It remains unclear whether CRP is simply a biomarker of disease activity or if it plays a role in mediating inflammation. While CRP is commonly understood to be an acute phase reactant, it has been suggested that, after undergoing proteolysis, it functions as a chemoattractant for monocytes.14 In addition, it is now known that the inflammatory CD14+/CD16+ monocytes that express high levels of IL-6 are key drivers of the cytokine storm in COVID-19.15 Therefore, it may be possible that the high levels of circulating CRP in patients with cytokine storm recruits monocytes to the lungs, which leads to further lung injury.
Other mechanisms of immune dysregulation that may contribute to lung injury and respiratory failure in COVID-19, such as cytokine-induced T-cell suppression, have been proposed.7,16 The related markers, such as levels of T-cells or specific cytokines, may therefore represent different but related underlying immune mechanisms affecting the clinical course of COVID-19 that may respond to different therapeutic modalities such as direct IL-6 blockade or chemokine receptor blockade, among others that are currently under investigation.17,18
Regardless of the underlying mechanism of immune regulation, our study shows that serial measurement of CRP may serve as an early indicator of response to corticosteroids that correlates with decreased mortality. The association between CRP response and reduced risk of mortality was present in both subgroups, those requiring mechanical ventilation and those who did not. The risk reduction was similar in magnitude to the overall effect but was not statistically significant in either group. Interestingly, our time series analysis demonstrated a rise in CRP around day 6 among patients treated with corticosteroids (notably, most patients were treated for 5 to 7 days). Our post hoc analysis suggests that this may represent a “rebound” in inflammation after discontinuation of corticosteroids. However, the clinical significance of this rebound and whether a longer course of steroids would improve outcomes is not known. Because corticosteroid therapy may be associated with adverse effects in some patients,4 it is possible that CRP nonresponders represent a subset of patients in whom corticosteroids are not effective and for whom alternative therapies should be considered. In one study looking at the usefulness of IL-1 inhibition for severe COVID-19 infection, patients who received IL-1 inhibitor therapy had improved mortality and a significant decrease in CRP concentration as compared with the historical group.19 Finally, it is worth noting that, in one large retrospective study, there was harm associated with corticosteroid therapy in patients with low levels of CRP, and in the RECOVERY trial there was a trend toward harm for patients with no oxygen requirement.3,4 Serial measurement of CRP may further identify the subset of patients in whom corticosteroid therapy might be harmful.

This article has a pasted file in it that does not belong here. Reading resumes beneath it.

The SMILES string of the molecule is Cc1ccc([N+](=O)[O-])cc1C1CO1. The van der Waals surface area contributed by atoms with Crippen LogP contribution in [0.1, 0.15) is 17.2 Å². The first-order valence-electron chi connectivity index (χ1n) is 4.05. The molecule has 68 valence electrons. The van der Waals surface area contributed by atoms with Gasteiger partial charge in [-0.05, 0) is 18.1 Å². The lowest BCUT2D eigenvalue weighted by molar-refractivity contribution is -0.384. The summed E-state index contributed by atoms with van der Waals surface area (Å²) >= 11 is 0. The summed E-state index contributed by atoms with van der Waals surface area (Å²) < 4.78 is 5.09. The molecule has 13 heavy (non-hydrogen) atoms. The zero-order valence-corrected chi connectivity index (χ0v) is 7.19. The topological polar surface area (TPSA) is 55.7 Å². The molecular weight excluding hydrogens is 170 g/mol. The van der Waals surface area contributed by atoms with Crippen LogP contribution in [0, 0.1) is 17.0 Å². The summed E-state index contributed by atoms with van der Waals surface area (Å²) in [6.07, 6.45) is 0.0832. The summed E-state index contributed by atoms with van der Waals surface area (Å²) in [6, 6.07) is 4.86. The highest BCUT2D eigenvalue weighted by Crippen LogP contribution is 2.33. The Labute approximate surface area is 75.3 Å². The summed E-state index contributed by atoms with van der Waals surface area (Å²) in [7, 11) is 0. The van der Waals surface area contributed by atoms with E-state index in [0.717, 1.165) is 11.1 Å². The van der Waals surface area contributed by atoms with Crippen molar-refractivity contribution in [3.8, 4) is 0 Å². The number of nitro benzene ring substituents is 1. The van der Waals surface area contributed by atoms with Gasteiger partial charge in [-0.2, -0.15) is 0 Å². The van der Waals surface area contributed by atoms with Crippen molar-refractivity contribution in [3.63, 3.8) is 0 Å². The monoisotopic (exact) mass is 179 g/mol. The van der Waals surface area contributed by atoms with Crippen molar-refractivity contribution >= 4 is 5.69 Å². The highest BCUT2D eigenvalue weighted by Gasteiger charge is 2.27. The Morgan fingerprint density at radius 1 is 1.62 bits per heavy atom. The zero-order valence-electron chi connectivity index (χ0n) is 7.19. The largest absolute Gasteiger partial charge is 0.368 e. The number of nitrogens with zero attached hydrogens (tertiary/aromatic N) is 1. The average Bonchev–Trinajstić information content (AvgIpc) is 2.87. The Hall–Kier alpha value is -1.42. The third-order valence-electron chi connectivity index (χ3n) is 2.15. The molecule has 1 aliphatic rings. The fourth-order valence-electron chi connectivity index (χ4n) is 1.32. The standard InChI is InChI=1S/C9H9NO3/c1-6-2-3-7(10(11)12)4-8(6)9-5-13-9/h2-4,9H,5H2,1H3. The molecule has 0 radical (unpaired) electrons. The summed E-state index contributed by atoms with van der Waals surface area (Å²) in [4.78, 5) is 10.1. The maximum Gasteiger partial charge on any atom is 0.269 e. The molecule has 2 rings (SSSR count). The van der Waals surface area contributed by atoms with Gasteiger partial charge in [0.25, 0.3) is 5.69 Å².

This study has several limitations. First, the retrospective nature of this study is inherently prone to selection bias, and despite the large number of clinical variables accounted for, unmeasured confounders may still exist. This study was also conducted at a single clinical center operating under emergency circumstances at a time during which healthcare resources were limited. Overall in-hospital mortality was high but similar to mortality rates reported at other hospitals in the New York City area during the same months.20 The strengths of this study include a large cohort of COVID-19 patients from New York City, an epicenter of COVID-19, who received corticosteroids.
We found that therapy with corticosteroids in patients with COVID-19 is associated with a substantial reduction in CRP levels within 72 hours of therapy, and for those patients in whom CRP levels decrease by 50% or more, there is a significantly lower risk of inpatient mortality. Future studies are needed to validate these findings in other cohorts and to determine if markers other than CRP levels may be predictors of a therapeutic response or if CRP nonresponders would benefit from other targeted therapies.
The authors have no conflicts of interest to disclose.